Tuesday, March 31, 2009

Before and After

First let me say that I owe my friend Cheryl Malone a debt of gratitude for turning me on to digital photography back in February. She lent me her PowerShot SD1000, one of the “Elph” models that Canon puts out. The ability of that camera to overcome my timidity and total incompetence was amazing. I barely know an F-stop from an aperture. The experience was so satisfying that I knew I had to get a camera of my own.

I wanted to be able to shoot images of both insects and vertebrate wildlife, so I started doing research, and asking advice from photographers who’s work I admire. Since I was losing my job imminently, I also had a pretty strict budget.

The little Elph is likeable for its compactness, ease of use, and astonishing close-up capabilities. When it comes to getting an image of a bird smaller than a turkey, however….For example: You pretty much have to take my word for it that the red blob is a vermillion flycatcher. The 3x zoom, and added digital zoom, really doesn’t cut it very well.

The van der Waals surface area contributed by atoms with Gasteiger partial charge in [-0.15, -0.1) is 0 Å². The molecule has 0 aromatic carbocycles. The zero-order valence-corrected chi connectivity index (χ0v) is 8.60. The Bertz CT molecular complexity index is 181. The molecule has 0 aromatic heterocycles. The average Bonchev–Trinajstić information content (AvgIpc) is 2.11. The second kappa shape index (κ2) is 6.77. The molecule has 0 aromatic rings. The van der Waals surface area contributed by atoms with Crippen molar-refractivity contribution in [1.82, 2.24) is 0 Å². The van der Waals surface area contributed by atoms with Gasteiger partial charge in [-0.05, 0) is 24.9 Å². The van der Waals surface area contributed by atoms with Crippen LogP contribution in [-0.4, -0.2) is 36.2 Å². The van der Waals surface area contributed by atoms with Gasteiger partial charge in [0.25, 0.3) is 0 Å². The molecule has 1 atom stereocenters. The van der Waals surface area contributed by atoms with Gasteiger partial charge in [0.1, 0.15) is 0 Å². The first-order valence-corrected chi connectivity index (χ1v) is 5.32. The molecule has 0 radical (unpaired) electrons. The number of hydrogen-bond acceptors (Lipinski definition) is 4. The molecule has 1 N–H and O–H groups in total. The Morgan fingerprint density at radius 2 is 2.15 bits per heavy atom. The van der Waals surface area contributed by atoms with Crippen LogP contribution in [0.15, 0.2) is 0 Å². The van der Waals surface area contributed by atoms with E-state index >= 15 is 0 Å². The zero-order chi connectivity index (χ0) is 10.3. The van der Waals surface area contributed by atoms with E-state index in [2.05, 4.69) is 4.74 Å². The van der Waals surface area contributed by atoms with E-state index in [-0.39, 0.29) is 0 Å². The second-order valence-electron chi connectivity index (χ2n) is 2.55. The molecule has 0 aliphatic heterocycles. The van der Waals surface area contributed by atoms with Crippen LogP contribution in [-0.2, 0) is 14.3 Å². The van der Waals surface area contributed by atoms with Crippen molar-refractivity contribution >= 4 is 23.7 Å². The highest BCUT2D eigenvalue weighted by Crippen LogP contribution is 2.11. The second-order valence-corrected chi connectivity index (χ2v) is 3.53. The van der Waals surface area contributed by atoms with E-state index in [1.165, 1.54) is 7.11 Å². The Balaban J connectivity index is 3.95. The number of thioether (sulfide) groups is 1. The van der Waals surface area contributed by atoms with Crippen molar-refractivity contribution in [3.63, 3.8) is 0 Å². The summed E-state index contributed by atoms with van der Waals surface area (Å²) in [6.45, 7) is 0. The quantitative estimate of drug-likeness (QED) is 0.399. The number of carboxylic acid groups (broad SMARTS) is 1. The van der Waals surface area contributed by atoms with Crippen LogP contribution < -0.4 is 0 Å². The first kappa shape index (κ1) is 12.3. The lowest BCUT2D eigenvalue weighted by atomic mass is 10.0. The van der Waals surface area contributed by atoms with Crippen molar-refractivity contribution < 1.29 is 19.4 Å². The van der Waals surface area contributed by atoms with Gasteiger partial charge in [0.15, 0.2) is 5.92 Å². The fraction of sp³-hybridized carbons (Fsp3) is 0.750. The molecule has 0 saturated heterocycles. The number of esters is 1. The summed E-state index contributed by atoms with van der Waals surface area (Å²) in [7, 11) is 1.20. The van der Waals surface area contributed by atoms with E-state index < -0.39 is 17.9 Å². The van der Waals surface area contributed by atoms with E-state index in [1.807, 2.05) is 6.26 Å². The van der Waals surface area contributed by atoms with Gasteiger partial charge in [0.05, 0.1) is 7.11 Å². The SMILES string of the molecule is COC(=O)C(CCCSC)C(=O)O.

Several photographers tried to talk me into getting a refurbished DSLR with a versatile lens. They were being politely optimistic. No way am I sophisticated enough to wield one of those, and if I were to lose it or damage it, I couldn’t easily replace it. Thanks to a saint named Troy Bartlett, who actually went to a camera store and examined the two camera models I had narrowed my choices to, I confidently purchase a Canon SX10 IS, a “super zoom” that is just a step below a DSLR.

The kind folks at Greg’s Camera Shop here in Tucson spent an hour with me last Friday going over the basics. They even turned off the automatic digital zoom, which often destroys an image rather than enhancing it. The next day I took it for a test run, and could not have been more pleased.

I honestly had no idea what this bird was when I zoomed in and took the shot, but after downloadloading the image to my computer and cropping it, Voila! It’s a black-throated sparrow! This camera, with a 20x zoom, even overcomes my inability to stalk a subject.

Cheryl probably didn’t know what a wonderful new world she was going to open to me, simply by trusting me with her camera and encouraging me to “Go play.” I’d like to pass along the same sentiments to anyone else contemplating digital nature photography.

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